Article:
Diamonds are a Harlequin’s Best Friend

For the diamond pattern I found that the hardest thing was getting the pattern to join up at the back. Through trial and error and much frustration I came up with the idea of painting vertical lines of thinned Abaddon Black down the front, back and either side of the arm or leg at even intervals. I then painted a series of crosses in the columns created. This ensures that all of the diamonds line up and that there are an even number of diamonds going around the area (essential so that you can alternate the colour of the diamonds and not end up with two diamonds of the same colour side by side). After this, the pattern was filled in using Mephiston Red. The tops of the diamonds were then highlighted with two sharp lines using either Temple Guard Blue or Evil Sunz Scarlet.

Here’s a high-tech visualisation to give you a better idea of what I mean:

Plotting Diamonds

Hopefully you can see how the lines create colums which are then filled in with crosses to mark out the diamond pattern.

Back to Black

I have previously written about painting black on this blog. However, I have found that since the new Citadel pant range has been released painting black has become a lot easier and I have a new, quicker method which is perfect for painting rank-and-file troops (I still use my other methods but these are best saved for characters or display models). For the Harlequins, I simply highlighted the black areas using Dark Reaper followed by Thunderhawk Blue. This produces a nice blue/black look which is simple to achieve and takes no time at all.

And the Rest.

The other areas were relatively straightforward and used a base colour followed by a wash and a highlight. the colours used were:

  • Mephiston Red > Carroburg Crimson > Evil Sunz Scarlet
  • Lightning Bolt Blue > Drakenhoff Nightshade > Temple Guard Blue
  • Screamer Pink > Carroburg Crimson > Pink Horror
  • Liche Purple > Leviathan Purple > Liche Purple and white
  • Averland Sunset > Cassandora Yellow > Flash Gitz Yellow

The masks were painted Russ Grey and highlighted using a mix of Fenrisian Grey and White Scar up to final highlights of pure White Scar. As these form the faces of the models it’s worth taking your time over this stage and using lots of thin layers to build up a smooth finish.

And that’s it really. Other than the diamonds these are deceptively easy models to paint. Right, now onto the rest of the squad…


Some work-in-progress Harlequins.

Harlequin wip


Harlequin wip


Harlequin wip

I have also started to assemble some Skyweaver Jetbikes.

Skyweaver Jetbikes wip

Together with a converted Viper. I’ve had the viper since it was first released (it was something of an impulse pre-order). Originally I was going to convert it into Nuadu Fireheart (an old Saim-Hann character) although it never happened and the model has languished in a box ever since. Maybe the Harlequin release will finally provide me with the motivation I need to actually do something with this model.

Skyweaver Jetbikes

Harlequins 2015 WIP

With it being half-term I have been making good progress on my Harlequins. I must say that the new models are fantastically dynamic and a real joy to put together. One of the cleaver aspects of the design is the separate heads and masks which give you a great deal of choice when putting the models together.

Harlequins 2015 WIP

For the colour scheme I decided to go with the one on the box as this will help to tie them in with my planned Craftworld army (currently three half-painted grav tanks). The diamond pattern is quite time-consuming but it looks great and is such a defining feature of the Harlequins that I couldn’t leave it out.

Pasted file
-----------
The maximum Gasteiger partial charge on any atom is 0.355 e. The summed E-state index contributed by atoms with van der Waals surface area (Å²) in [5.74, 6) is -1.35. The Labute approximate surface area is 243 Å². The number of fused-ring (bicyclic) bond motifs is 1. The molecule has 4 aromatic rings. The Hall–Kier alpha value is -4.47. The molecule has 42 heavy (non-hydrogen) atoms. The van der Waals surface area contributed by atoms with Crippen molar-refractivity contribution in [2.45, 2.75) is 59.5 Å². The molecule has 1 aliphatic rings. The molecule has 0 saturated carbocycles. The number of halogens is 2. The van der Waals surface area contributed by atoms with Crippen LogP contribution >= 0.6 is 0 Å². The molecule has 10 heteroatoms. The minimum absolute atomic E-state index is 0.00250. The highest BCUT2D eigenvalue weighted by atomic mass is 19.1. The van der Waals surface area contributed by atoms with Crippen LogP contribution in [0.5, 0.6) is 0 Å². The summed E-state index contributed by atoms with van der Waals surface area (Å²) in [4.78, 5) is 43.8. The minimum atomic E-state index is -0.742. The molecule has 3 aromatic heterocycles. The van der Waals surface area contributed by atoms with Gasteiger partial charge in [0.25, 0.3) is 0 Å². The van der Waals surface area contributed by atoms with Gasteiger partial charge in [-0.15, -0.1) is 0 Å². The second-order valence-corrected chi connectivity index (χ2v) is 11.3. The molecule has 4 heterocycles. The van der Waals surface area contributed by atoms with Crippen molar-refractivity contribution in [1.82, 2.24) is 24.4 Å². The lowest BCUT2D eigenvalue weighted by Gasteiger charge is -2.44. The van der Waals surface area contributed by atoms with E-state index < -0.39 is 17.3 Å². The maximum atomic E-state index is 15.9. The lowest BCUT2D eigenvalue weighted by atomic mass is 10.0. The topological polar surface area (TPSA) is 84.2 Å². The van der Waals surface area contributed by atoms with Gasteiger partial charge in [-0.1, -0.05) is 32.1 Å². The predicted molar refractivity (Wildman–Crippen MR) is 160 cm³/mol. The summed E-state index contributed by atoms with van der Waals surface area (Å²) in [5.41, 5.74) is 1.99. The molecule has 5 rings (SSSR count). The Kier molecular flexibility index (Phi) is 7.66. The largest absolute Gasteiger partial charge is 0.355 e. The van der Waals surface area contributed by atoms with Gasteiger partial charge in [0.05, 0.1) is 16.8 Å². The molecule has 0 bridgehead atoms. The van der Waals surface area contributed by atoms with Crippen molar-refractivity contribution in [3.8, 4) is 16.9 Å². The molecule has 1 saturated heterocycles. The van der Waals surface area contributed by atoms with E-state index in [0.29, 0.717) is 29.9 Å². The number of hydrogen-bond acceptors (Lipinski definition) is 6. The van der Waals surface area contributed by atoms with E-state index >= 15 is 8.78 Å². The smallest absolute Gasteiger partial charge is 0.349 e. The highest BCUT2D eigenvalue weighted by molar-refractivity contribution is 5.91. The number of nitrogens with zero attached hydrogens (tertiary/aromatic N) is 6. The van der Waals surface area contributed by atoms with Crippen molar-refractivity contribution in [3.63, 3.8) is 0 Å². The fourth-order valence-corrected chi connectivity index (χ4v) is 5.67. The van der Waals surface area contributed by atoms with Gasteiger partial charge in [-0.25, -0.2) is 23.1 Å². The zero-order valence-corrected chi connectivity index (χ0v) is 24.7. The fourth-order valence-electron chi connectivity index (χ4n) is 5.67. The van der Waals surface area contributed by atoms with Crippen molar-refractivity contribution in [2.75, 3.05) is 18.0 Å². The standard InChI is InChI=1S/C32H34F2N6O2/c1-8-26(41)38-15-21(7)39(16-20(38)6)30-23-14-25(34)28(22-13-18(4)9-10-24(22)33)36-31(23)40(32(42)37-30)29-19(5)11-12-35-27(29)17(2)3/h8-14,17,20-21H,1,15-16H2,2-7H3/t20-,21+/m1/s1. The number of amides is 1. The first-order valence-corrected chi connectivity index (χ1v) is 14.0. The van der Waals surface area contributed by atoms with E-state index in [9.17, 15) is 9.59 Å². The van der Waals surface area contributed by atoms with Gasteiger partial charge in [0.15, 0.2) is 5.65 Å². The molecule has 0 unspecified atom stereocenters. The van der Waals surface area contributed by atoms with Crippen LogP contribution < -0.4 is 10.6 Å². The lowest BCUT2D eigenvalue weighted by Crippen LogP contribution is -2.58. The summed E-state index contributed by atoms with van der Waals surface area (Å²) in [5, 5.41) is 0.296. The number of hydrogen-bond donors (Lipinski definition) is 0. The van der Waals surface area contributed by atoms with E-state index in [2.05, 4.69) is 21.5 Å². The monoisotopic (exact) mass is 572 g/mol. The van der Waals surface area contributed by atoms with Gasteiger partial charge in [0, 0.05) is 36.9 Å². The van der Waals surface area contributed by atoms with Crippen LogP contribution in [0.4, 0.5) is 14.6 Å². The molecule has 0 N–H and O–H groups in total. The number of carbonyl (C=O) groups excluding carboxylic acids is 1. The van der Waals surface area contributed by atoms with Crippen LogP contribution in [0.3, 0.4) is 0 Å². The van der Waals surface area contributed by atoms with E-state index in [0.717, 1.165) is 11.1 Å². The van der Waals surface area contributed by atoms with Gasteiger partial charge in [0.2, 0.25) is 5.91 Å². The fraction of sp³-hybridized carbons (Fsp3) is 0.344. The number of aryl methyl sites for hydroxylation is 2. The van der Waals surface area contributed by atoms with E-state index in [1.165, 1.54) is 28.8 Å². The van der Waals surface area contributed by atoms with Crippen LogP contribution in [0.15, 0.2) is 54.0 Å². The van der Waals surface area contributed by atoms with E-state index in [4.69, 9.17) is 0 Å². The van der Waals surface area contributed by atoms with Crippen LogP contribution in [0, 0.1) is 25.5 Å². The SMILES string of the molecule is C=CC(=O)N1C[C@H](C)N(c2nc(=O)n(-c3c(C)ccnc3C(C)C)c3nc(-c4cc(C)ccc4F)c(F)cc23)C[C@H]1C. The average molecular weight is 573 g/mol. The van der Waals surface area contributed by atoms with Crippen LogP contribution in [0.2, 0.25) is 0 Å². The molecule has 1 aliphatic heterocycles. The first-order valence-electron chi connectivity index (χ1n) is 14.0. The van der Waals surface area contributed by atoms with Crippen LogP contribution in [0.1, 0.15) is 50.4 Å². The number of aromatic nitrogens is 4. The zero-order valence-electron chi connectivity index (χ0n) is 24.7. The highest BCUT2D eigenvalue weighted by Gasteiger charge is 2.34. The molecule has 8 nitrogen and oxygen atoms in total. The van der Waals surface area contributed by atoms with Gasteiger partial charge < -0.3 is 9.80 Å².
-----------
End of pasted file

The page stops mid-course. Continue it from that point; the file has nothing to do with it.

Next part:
Harlequins 2015 WIP

Speaking of diamonds, @Dezartfox posted a great tutorial over on The Vanus Temple on airbrushing diamonds onto Harlequin coats. Needless to say, I was so impressed with the results I went ahead and stole the idea. It’s a really nice subtle effect which will add some interest to large flat areas which might otherwise end up looking a bit lifeless.

I also received a couple of boxes of Skyweaver Jetbikes in the post which I have started to assemble. Stay tuned for more.

A while back I mentioned having purchased some new objectives for my Eldar army. Well, I’ve finally managed to get round to painting them. The models are ‘Space Elf Bunkers’ and were sculpted by James Rossillon (aka semajnollissor) from over at the Tactical Command forums. What I really like about these models is the fact that they fit in with the aesthetic of the Eldar army without being direct copies of Games Workshop’s designs.

I don’t believe that the Eldar wage war from fortified positions in the same way that the Imperial Guard do. Instead I imagine that these bunkers form part of a listening post designed to keep tabs on the movements of other races and report back to the Craftworld. In order to add to this feel I slightly converted the ‘Tower Bunker’ by attaching a sensor array to the tower made from part of the backpack of an old Eldar artillery crew model.

Landing Pad Objective

Bunker Objective

Sensor Array Objective


The Wraithbone structures were painted Dheneb Stone and washed with Devlan Mud to shade them. I then highlighted them by adding increasing amounts of Skull White to Dheneb Stone all the way up to pure white for the final highlights. At this stage they looked rather boring but this is where the fun begins: painting the glass effects.

I really enjoyed painting the gemstones and windows on these models. The gems were painted Scab Red followed by highlights of Red Gore, Blood Red, Blazing Orange and finally Vomit Brown. I’m sure you’ve probably seen articles on painting gems in White Dwarf or on GW’s website but for those who haven’t I’ll briefly explain the process I used here. When painting gems you need to highlight the underside of the gems away from the imagined light source. This produces the effect of the light shining through the object rather than simply bouncing off it (as with an opaque object). Hold a coloured glass bead up to the light and you will see what I mean. The effect was them completed with a dot of Skull White on the top of the gem were the light would strike it followed by a coat of gloss varnish to add a nice sheen.